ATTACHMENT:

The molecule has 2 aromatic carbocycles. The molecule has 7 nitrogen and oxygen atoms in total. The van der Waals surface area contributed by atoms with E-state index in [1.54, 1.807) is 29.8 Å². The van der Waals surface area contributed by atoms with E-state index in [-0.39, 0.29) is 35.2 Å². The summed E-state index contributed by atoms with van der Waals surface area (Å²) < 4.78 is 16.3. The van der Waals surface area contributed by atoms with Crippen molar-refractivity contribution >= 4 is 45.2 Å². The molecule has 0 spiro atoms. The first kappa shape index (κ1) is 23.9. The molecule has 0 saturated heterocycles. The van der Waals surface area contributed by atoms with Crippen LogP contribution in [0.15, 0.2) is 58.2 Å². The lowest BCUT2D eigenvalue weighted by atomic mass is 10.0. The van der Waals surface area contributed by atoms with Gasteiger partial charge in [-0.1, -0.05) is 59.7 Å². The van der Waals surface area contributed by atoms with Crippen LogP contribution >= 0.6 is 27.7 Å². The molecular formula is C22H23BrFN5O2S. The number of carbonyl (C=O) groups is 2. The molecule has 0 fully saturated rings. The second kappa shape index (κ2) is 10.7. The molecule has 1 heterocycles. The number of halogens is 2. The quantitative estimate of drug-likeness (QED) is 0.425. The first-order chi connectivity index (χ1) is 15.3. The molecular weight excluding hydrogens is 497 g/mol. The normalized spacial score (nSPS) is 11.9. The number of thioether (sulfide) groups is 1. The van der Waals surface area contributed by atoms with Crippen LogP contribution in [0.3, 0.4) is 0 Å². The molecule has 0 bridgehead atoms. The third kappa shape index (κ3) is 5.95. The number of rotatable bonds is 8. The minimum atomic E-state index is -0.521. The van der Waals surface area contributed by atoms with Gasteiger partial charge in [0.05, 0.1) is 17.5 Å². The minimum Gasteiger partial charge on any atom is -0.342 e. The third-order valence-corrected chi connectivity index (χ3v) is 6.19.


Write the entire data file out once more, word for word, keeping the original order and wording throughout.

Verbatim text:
The molecule has 2 aromatic carbocycles. The molecule has 7 nitrogen and oxygen atoms in total. The van der Waals surface area contributed by atoms with E-state index in [1.54, 1.807) is 29.8 Å². The van der Waals surface area contributed by atoms with E-state index in [-0.39, 0.29) is 35.2 Å². The summed E-state index contributed by atoms with van der Waals surface area (Å²) < 4.78 is 16.3. The van der Waals surface area contributed by atoms with Crippen molar-refractivity contribution >= 4 is 45.2 Å². The molecule has 0 spiro atoms. The first kappa shape index (κ1) is 23.9. The molecule has 0 saturated heterocycles. The van der Waals surface area contributed by atoms with Crippen LogP contribution in [0.15, 0.2) is 58.2 Å². The lowest BCUT2D eigenvalue weighted by atomic mass is 10.0. The van der Waals surface area contributed by atoms with Gasteiger partial charge in [-0.1, -0.05) is 59.7 Å². The van der Waals surface area contributed by atoms with Crippen LogP contribution >= 0.6 is 27.7 Å². The molecular formula is C22H23BrFN5O2S. The number of carbonyl (C=O) groups is 2. The molecule has 0 fully saturated rings. The second kappa shape index (κ2) is 10.7. The molecule has 1 heterocycles. The number of halogens is 2. The quantitative estimate of drug-likeness (QED) is 0.425. The first-order chi connectivity index (χ1) is 15.3. The molecular weight excluding hydrogens is 497 g/mol. The normalized spacial score (nSPS) is 11.9. The number of thioether (sulfide) groups is 1. The van der Waals surface area contributed by atoms with Crippen LogP contribution in [0.3, 0.4) is 0 Å². The molecule has 0 bridgehead atoms. The third kappa shape index (κ3) is 5.95. The number of rotatable bonds is 8. The minimum atomic E-state index is -0.521. The van der Waals surface area contributed by atoms with Gasteiger partial charge in [0.05, 0.1) is 17.5 Å². The minimum Gasteiger partial charge on any atom is -0.342 e. The third-order valence-corrected chi connectivity index (χ3v) is 6.19.